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The punishment for adultery was death ... death by stoning.
Abigail was so far advanced with this, her first pregnancy, that the child was almost ready to live outside her womb. With stabs of pain, Abigail sensed what it would be like when fist-sized rocks struck her. Instinctively she wove her hands together in front of her stomach.
Of course, her baby would die as well.
Even if it lived, would anyone care for it? Abigail tried to walk carefully. The animal pen in which she was confined, beneath Rabbi Tabor's house, was shin deep in dried manure. Any uncautious step further added to the cloud of acrid dust already filling the stagnant air. It was scarcely possible to breathe. To raise up fully was to snag her hair in the beams of the low ceiling.
There was no actual prison in Sychar. Minor infractions, like public drunkenness, were punished with floggings in the town square. After such a beating, the prisoner was released.
A greater threat than whipping was betrayal to the Roman authorities in Sebaste. The local centurion's preference was for crucifixion, so only murderers and habitual thieves were ever delivered there.
But outside the town, between Sychar and Jacob's Well, was the sunken stone ring of a winepress. Abigail had no doubt it was there she would be stoned. Once, as a young girl, she had witnessed such a punishment. She was not supposed to be present but, being a headstrong child, had hidden in the vineyard atop the hill to watch.
The sights and sounds sickened her dreams ever after. They forced themselves on her again now: the prisoner's screams of protest, his upraised hands pleading for mercy, the scarlet gashes in his scalp and face as his life poured out....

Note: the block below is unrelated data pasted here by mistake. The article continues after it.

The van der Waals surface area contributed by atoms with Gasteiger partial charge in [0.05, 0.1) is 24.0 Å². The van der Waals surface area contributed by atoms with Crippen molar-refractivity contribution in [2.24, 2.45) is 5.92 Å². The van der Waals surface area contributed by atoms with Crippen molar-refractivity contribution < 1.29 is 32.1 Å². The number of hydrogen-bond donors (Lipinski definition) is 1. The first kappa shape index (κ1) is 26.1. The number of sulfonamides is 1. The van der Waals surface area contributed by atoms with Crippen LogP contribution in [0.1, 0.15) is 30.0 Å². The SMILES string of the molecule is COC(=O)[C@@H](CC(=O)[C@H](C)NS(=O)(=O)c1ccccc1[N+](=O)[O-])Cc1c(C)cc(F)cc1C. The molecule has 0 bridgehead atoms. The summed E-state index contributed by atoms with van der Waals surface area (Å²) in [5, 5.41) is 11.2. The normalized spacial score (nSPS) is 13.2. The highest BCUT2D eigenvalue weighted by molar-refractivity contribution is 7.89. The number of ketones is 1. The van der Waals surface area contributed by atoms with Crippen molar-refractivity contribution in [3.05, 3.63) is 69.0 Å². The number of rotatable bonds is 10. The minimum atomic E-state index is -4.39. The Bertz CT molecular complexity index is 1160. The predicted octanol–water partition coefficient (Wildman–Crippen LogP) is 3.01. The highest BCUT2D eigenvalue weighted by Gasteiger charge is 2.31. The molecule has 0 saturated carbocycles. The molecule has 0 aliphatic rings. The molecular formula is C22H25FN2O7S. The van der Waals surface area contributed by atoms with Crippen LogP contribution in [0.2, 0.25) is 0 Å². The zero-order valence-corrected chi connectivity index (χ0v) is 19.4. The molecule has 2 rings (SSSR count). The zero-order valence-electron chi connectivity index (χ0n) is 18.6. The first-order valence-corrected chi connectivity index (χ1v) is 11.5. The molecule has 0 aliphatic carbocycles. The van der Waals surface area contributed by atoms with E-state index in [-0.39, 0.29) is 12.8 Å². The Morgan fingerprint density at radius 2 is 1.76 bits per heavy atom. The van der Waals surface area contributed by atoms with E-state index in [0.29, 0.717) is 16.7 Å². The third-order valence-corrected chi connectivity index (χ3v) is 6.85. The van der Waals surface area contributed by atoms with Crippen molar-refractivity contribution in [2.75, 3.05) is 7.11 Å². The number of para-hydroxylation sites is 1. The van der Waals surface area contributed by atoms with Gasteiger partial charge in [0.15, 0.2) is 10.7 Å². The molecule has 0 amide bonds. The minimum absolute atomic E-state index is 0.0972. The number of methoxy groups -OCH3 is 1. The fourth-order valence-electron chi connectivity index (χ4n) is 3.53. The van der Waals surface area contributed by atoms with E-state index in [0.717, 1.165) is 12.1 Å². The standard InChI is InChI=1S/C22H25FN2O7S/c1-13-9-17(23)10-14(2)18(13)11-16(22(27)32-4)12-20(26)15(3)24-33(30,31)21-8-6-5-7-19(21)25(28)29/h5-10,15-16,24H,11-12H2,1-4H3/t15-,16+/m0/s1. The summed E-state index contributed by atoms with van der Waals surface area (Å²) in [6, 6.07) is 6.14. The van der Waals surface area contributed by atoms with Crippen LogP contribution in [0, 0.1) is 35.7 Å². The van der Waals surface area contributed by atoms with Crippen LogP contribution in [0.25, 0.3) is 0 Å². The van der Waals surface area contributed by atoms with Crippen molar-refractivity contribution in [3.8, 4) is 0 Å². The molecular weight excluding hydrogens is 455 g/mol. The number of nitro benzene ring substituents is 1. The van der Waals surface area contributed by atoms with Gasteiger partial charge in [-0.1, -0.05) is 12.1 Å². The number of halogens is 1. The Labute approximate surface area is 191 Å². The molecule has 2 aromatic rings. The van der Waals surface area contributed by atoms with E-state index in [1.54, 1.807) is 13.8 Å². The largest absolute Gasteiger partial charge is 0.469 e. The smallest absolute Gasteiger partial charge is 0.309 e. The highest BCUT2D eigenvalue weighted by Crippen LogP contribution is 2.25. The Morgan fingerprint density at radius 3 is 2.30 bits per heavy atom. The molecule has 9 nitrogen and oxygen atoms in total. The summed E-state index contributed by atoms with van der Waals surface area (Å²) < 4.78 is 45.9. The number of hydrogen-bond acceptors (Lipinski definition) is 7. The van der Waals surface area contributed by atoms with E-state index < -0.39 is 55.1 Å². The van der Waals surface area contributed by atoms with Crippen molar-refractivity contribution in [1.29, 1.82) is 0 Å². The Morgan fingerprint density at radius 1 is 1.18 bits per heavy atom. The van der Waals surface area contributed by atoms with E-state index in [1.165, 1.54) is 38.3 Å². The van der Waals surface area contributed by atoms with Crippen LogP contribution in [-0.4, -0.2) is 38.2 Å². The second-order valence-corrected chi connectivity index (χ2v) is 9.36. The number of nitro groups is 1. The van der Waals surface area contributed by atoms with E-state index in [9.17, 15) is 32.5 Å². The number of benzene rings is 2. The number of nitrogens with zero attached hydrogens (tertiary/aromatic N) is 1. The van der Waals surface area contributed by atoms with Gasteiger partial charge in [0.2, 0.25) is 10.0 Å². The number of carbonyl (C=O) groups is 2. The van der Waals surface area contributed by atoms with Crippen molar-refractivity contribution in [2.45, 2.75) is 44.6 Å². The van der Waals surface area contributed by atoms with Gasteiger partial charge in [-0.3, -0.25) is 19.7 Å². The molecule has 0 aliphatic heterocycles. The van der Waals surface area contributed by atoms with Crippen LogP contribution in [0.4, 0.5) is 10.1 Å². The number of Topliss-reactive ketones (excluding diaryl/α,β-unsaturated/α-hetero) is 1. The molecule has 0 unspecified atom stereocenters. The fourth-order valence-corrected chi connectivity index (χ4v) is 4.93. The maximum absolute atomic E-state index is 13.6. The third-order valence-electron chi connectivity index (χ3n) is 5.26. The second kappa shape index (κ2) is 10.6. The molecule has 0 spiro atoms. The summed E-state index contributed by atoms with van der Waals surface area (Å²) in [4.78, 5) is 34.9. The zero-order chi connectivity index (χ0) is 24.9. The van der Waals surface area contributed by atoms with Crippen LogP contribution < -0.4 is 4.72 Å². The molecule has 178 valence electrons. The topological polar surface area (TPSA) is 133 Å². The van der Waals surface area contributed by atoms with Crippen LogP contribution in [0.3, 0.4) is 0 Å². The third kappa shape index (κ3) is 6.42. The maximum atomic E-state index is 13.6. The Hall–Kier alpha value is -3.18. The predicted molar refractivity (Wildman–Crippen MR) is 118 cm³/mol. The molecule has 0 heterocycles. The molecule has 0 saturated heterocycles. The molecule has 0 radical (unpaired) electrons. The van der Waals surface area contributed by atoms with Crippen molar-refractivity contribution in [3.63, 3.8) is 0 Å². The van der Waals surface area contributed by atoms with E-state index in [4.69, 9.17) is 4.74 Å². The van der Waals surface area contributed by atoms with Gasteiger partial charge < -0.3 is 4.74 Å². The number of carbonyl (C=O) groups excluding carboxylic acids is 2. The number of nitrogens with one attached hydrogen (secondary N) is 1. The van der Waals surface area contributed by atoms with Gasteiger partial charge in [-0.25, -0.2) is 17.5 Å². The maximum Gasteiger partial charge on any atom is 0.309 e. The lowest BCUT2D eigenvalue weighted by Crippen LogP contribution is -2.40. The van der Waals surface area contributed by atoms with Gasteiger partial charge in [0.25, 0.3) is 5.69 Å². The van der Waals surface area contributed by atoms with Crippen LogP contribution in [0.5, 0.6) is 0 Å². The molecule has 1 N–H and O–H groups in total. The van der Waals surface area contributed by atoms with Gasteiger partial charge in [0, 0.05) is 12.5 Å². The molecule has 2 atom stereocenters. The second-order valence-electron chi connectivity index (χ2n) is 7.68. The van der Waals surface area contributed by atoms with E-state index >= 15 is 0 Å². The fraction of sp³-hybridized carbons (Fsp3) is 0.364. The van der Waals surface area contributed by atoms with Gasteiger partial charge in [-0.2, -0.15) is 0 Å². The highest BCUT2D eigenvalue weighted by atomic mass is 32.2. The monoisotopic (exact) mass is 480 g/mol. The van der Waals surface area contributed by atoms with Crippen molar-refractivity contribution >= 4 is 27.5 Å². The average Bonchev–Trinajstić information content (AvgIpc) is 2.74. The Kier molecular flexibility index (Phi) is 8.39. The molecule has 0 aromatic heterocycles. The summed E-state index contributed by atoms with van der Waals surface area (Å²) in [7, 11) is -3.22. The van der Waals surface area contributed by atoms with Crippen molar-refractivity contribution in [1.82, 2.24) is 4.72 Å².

Abigail could not close her eyes and so escape the vision, but neither did opening them drive it away. In the gloom of her cell it hovered ever before her, as if drawn on the gritty fog that hung in the air.
"Oh, baby, baby," she crooned, rubbing her stomach in desperate, circular motions, "will you fly away with me to olam haba? If not, who will take care of you? Who will love you if I am gone? Will he? Will he claim you? But no, then he would die as well. Dear one. Sweet one! I'm so sorry ... so very sorry!"
When she reached the stout, barred oak panel that marked the only exit from her imprisonment, she paused. Was that a tiny fragment of light around the edges? Where there had been only darkness before, was there now a glimpse of dawn?
Abigail shuddered. The coming of the sun might bring light but would also bring death. No escape from imagined horrors with this sunrise. Fearful night was poised to become terrifying day.
She began another stumbling circle of grief, fear, and shame. The baby within her, responding to the violent emotional chafing, kicked vigorously. Always before, Abigail had replied to her child's inquiries by crooning a lullaby, a love song, or a hymn of heroic deeds, like Miriam's or Deborah's.